I recently had a FaceTime chat with someone very special. In the course of conversation I was asked if I crocheted mittens. Yes I certainly do, would you like a pair Grandad? It’s great when there is a genuine need for a woolly project. I googled, browsed my books, looked on ravelry and then decided to rely on my trusty sideways constructed rib stitch; the method I often use for hats. For this particular requirement I didn’t want to make the cuff too long because they’d be worn with a shirt and jumper. We agreed on open fingerless gloves, so no finger holes as such. I decided to use a five stitch taper at the finger end and a ten stitch narrower rib for the cuff with fifteen stitches in between. Thirty stitches altogether using chunky yarn and a 5mm hook for a nice thick fabric.

So the pattern, in loose terms requires a 31 st starting chain using one stitch to turn and working tbl at all times, working 10 stitches of dc, 15 stitches of htr and 5 stitches of dc. Chain one to turn and the next row will involve dc’s into all previous dc’s and htr’s into all previous htr’s. If you have the hand it needs to fit, to hand, haha, you can check for sizing. I used my own hand as a guide even though the recipient is a man, because I have quite big hands and I just added a bit extra and took note of how much ‘give’ the fabric had. Here’s hoping I can take them down to the South Coast in person! It’s been far too long since I was on home turf.

There’s something about tweedy yarns that really make me tick. It reminds me of an Aran jumper my Nan knitted when I was a child. I used to spend most of my time climbing trees and literally doing what I was always accused of, ‘you look like you’ve been through a hedge backwards’. I was always careful not to catch my hand knitted masterpiece on thorns but I did eventually go home with moss, bits of twig, grass, straw, all interwoven in my jumper. That’s what tweedy yarns remind me of, little bits of caught plant material.

The yarn I used for the fingerless mitts is Harrap Tweed by Sirdar. It’s a chunky yarn and I’ve just noticed that the label suggests a 6.5mm hook size which is surprising because it doesn’t seem to be a very bulky chunky yarn. It worked up fine with a 5mm hook using tbl rib. I absolutely love the deep orange and mustard flecks and I’ve got enough of it left over to make myself a slightly longer, slightly smaller pair since all the fingerless mitts in the entire house have vanished into thin air. I suspect there are a few pairs in a certain little car. E has a habit of leaving hats, gloves and scarves in her car when she’s become warm enough to shed them and then gathers a new set on her way to the car the next morning. It’s nice to know that when she takes her class on a nature walk and they don’t have hats or mittens she will often retrieve one of my crocheted items from her car to make sure they are warm. I’d love to be a fly on the wall so to speak. I can only imagine a walking line of little six year olds all with assorted hats I’ve crocheted!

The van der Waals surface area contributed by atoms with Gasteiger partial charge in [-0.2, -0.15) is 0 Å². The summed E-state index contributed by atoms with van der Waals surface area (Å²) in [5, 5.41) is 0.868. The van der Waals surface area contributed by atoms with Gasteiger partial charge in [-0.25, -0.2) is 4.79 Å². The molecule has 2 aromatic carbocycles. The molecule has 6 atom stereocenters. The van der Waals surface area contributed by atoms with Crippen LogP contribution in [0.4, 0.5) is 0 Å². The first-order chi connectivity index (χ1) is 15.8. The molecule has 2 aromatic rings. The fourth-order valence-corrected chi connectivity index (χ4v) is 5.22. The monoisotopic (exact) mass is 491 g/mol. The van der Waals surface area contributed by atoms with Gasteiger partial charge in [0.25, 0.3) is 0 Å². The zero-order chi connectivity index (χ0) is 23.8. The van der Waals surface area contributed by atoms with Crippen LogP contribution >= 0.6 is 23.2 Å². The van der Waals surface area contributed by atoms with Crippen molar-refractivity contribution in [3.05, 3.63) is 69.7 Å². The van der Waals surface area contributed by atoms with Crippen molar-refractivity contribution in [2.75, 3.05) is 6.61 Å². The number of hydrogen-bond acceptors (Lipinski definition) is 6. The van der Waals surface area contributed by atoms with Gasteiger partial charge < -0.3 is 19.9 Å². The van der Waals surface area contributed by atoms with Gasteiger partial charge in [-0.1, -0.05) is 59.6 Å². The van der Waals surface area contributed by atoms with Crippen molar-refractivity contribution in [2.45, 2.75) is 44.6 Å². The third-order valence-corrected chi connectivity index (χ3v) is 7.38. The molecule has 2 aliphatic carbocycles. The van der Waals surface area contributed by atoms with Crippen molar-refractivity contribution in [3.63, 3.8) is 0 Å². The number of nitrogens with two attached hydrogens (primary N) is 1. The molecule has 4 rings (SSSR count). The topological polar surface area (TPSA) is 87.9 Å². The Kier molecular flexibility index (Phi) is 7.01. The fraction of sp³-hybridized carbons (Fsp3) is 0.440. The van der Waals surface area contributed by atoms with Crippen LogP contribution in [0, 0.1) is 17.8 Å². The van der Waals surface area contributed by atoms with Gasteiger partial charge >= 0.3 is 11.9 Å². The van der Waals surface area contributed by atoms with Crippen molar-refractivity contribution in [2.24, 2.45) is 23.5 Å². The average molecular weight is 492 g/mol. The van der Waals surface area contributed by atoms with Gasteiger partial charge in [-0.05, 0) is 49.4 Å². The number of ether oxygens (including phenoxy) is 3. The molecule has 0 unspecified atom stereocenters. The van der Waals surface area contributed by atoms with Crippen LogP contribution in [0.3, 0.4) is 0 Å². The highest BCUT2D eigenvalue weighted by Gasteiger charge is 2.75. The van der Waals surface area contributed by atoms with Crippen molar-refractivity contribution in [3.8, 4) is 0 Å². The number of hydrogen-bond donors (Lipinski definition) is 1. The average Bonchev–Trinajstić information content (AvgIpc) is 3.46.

As for the finishing line with the baby knits… the end is finally in sight! I’ll be glad to get it in the post at last. Four leg warmers is rather repetitive, and knitting is never going to be as much fun since I got so addicted to crochet! Riley has quite spindly legs for a Springer and I know that these leg warmers would fit him quite nicely but obviously I can’t try them on him just for a laugh because they need to stay hygienic for little babies. As a rule I don’t go in for dressing up dogs but this would have been extremely funny, just for a minute or two, and that precisely how long it would take him to chew them up too!


M and I are working in complete harmony with this bedroom project. He miraculously needs to go to B&Q every single morning that he’s not working an early assignment. I need coffee every single morning. See? Harmony. The only down side is that I’m seriously sick of B&Q.

Today we picked up the final bucket of white paint needed to finish the ceiling. I can’t be doing with paint charts, tester pots and difficult decisions so I’ve kept it simple and we are sticking to white. I’m never sure whether M is joking when he suggests buttermilk or magnolia. I have after all, been trying to eradicate every single last trace of his dubious taste from the building over the last ten years and that includes an awful lot of magnolia paint and mahogany wood stain! Yesterday I painted over the last of the mahogany windowsills, a major milestone!

We made a quick coffee stop in the Bailgate area of Lincoln and kept it local by choosing Stokes coffee. This cathedral area is absolutely teaming with tourists in the summer so it’s always nice when it’s deserted. There are some nice, small, independent shops in the Bailgate area but (in my humble opinion) it could really do with a small yarn shop!